Sunday, December 18, 2011

Good to Great, by Jim Collins

What makes a company achieve outstanding results?
  • A charismatic, rock-star CEO?
  • Huge efforts to build a visionary strategy, followed by a great program intended to catalyze organizational change?
  • Powerful incentives to motivate all members of an organization?
  • The quick adoption of cutting-edge technologies?
  • State-of-the-art HR policies ?

Nope! Building greatness takes disciplined people, engaging in disciplined actions based on disciplined thought.

This is the astonishing conclusion of the in-depth analysis made by Jim COLLINS and his team.

Good to Great is based on the study of eleven American companies that, after a period of ordinariness, at some point made the leap to greatness (as measured by financial performance on the stock market).

The reasons why these companies succeeded in such a spectacular manner derive from a few simple principles:

  • Level 5 Leaders. The research showed that Good-to-Great companies were lead by managers who shared two personality traits: a great personal humility and a very strong resolve for their company to achieve greatness.
  • First Who, Then What. Obviously, you need a great team to build a great company. But what these companies did was first to recruit great people, and then to define a strategy.
  • The Stockdale Paradox. Good-to-Great companies were able to confront the brutal facts. For example, one of them was able to understand that its core activity was going to disappear and that it needed to redefine its core business. But while acknowledging the tough reality, these organizations never lost faith that in the end, they would prevail. COLLINS called this attitude “the STOCKDALE paradox” after a US army hero. Admiral Jim STOCKDALE was a war prisoner in Vietnam for eight years. He survived and helped his fellow prisoners survive too, by being very realistic about short-term outcomes (don't hope you'll be home for Christmas) yet never stopping to believe that they would be free in the end.

  • The Hedgehog Concept. While a fox is very smart an can implement many strategies, the hedgehog has only one, very simple strategy (rolling up to become a sphere full of spikes) and uses it very consistently. Good-to-Great companies are much more like hedgehogs than like foxes. They find out what they can be the best in the world at, what they are passionate about, and what drives their economic engine. These are simple things, nothing sophisticated. Then, they just focus on this core concept that drives all their actions.
  • A Culture of Discipline. In Good-to-Great companies, discipline has nothing to do with tyranny or bureaucracy: it is a mix of liberty and responsibility. Discipline also means staying focused on the hedgehog concept, even if it means renouncing to apparent opportunities.
  • Technology as an Accelerator. Good-to-Great companies do not feel the need to be the first to adopt new technologies. They take the time to understand how they can use technology in a way that is consistent with their hedgehog concept.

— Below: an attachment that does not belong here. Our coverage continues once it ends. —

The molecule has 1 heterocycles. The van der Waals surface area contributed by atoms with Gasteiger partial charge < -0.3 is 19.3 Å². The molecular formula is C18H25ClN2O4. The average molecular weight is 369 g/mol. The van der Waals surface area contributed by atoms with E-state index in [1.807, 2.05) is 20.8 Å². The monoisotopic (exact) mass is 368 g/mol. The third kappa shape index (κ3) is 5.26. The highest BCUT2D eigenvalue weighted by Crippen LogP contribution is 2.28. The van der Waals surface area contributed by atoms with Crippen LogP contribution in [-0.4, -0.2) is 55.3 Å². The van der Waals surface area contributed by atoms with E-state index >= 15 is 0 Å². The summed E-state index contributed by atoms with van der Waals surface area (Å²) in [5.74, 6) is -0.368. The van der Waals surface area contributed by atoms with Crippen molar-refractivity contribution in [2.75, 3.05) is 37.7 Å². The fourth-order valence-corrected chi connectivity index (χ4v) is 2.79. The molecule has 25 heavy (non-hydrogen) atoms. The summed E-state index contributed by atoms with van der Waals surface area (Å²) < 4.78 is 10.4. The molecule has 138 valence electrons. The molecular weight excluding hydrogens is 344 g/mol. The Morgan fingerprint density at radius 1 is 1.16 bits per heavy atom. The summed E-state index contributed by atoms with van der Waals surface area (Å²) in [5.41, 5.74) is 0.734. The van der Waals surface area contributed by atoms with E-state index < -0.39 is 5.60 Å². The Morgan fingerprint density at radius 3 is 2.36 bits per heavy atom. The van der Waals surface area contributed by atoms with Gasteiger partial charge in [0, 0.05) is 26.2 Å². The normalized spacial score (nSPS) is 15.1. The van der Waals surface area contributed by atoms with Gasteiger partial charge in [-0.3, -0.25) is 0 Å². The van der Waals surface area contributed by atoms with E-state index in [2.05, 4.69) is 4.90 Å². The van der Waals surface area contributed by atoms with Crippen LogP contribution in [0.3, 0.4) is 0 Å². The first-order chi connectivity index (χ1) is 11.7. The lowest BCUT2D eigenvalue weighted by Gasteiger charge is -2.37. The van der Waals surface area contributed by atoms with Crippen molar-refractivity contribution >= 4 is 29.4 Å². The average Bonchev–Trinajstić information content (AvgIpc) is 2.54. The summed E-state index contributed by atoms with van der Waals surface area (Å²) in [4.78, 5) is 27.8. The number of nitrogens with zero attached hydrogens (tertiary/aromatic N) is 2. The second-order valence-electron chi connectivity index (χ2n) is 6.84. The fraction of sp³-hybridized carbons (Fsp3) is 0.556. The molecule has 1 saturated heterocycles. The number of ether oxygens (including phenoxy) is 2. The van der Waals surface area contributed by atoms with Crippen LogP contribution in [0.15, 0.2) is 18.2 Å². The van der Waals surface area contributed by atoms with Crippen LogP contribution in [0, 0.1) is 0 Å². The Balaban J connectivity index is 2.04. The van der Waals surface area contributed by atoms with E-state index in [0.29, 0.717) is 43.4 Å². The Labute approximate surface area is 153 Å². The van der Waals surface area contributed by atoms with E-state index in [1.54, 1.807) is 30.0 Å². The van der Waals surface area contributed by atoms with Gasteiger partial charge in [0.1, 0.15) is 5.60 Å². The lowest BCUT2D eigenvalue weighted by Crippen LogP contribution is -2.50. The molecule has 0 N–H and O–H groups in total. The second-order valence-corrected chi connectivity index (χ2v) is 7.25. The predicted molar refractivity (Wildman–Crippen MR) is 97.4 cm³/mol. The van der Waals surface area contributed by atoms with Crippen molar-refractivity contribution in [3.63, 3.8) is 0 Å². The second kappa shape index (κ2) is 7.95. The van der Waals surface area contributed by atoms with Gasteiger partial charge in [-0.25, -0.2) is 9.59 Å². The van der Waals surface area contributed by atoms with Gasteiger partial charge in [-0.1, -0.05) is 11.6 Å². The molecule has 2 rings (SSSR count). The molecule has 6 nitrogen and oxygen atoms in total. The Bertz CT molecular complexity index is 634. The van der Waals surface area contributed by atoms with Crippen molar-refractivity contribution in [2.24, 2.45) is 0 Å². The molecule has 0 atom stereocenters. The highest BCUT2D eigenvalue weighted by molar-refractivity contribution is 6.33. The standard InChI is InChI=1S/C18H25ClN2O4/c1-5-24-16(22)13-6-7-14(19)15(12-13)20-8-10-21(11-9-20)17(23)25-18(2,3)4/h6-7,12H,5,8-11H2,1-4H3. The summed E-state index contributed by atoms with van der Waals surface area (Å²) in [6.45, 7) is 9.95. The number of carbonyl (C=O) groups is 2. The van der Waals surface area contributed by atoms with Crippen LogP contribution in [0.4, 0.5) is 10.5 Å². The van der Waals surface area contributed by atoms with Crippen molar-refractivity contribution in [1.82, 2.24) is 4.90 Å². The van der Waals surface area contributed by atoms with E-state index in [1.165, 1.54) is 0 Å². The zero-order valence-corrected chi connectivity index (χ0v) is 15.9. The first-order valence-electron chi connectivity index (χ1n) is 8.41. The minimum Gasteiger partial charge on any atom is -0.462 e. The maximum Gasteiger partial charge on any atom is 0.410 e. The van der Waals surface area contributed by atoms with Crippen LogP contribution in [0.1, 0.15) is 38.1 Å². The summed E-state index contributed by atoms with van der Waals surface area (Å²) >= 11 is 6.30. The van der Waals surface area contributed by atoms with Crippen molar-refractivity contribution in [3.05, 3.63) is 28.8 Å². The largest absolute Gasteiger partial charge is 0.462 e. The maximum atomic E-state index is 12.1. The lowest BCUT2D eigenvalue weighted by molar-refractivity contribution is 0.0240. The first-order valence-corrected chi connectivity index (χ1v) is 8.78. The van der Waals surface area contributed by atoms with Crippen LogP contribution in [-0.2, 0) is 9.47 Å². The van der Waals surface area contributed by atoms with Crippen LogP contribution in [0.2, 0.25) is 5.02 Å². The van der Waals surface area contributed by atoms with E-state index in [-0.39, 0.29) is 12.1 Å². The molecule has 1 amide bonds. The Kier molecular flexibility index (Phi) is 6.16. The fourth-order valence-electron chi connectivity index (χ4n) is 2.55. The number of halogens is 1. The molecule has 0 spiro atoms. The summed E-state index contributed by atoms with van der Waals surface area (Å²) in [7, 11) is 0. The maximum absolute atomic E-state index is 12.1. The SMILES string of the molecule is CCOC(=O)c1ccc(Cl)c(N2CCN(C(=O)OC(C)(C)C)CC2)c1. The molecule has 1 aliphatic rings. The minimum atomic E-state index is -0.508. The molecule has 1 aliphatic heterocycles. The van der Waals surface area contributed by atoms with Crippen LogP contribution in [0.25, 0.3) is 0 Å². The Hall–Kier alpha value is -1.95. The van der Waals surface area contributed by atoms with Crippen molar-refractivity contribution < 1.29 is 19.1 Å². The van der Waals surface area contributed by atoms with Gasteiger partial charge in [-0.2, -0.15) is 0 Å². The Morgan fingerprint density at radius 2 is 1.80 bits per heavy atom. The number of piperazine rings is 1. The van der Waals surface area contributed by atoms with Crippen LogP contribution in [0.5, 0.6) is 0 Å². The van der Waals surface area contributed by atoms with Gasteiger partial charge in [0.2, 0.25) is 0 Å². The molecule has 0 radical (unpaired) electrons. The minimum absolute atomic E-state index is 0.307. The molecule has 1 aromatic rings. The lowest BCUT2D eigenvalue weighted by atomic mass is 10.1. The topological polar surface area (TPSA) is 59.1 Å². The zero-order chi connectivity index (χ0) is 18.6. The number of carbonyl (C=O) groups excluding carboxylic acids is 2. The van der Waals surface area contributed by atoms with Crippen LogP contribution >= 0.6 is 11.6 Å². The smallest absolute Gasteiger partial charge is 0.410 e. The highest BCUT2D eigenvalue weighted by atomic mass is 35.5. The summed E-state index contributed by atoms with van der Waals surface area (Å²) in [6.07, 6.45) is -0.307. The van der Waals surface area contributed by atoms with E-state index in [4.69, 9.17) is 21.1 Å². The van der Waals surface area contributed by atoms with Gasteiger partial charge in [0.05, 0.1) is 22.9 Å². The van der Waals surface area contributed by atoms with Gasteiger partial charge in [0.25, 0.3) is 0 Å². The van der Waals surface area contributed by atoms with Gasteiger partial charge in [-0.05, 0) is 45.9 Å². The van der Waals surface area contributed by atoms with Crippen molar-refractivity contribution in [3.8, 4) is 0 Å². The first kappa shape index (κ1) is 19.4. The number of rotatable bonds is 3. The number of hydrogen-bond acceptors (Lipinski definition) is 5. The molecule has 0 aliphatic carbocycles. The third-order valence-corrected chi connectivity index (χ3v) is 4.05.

A Solid Methodology

Jim COLLINS used to teach at Stanford. To write this book, he worked with a strong team that spent several years collecting and analyzing huge quantities of relevant data. The statistical significance of their method was validated by two distinguished professors: a statistician and a mathematician.

The skeptical reader can find details about this solid methodology in the notes and appendixes.

Good to Great and the Social Sectors

Working in healthcare, I was particularly interested by “Good to Great and the Social Sectors”, a short monography COLLINS wrote to accompany “Good to Great”.

COLLINS explains why, for non-profit organizations, being more “business-like” is not a relevant approach: after all, most companies are either mediocre or merely good anyway.

We should not try to imitate the world of business but embrace (and adapt) the principles that can lead to greatness.

How is this book useful to HR practitioners?

Good to Great challenges some beliefs that are widely shared amongst HR professionals:
  • We often think that we should select the professionals that best fit our organization's strategy. Instead, maybe we should first hire the best professionals and then, define the strategy with them. The “First Who, Then What” principle shows that recruiting is the first step on the path to success. Good news for HR!
  • We are generally interested in the theme of Motivation. COLLINS thinks that it is useless: in his view, if you hire the right people and do not make stupid or unfair decisions, they will always be motivated.
  • The idea of “Level 5 leaders” may challenge our common approach to leadership. Maybe the best leaders are not the most charismatic.
  • Personally, I think I need to use the hedgehog concept. The book has made me understand how discipline and focus are at least as important as creativity and innovation.
Book data

This is the first time that I have posted a comment about a book that was not recommended by a fellow Human Resource professional. I simply felt the urge to read it because it was cited as a must-read in many of the other HR books I have read. I'm happy I made this choice !

Nonetheless, if you are an HR practitioner, please do not hesitate to send me your book recommendations (by e-mail or via @HRbooks on Twitter) or to share your thoughts about Good to Great.

1 comment:

  1. I agree. This book is really powerful. I blogged about it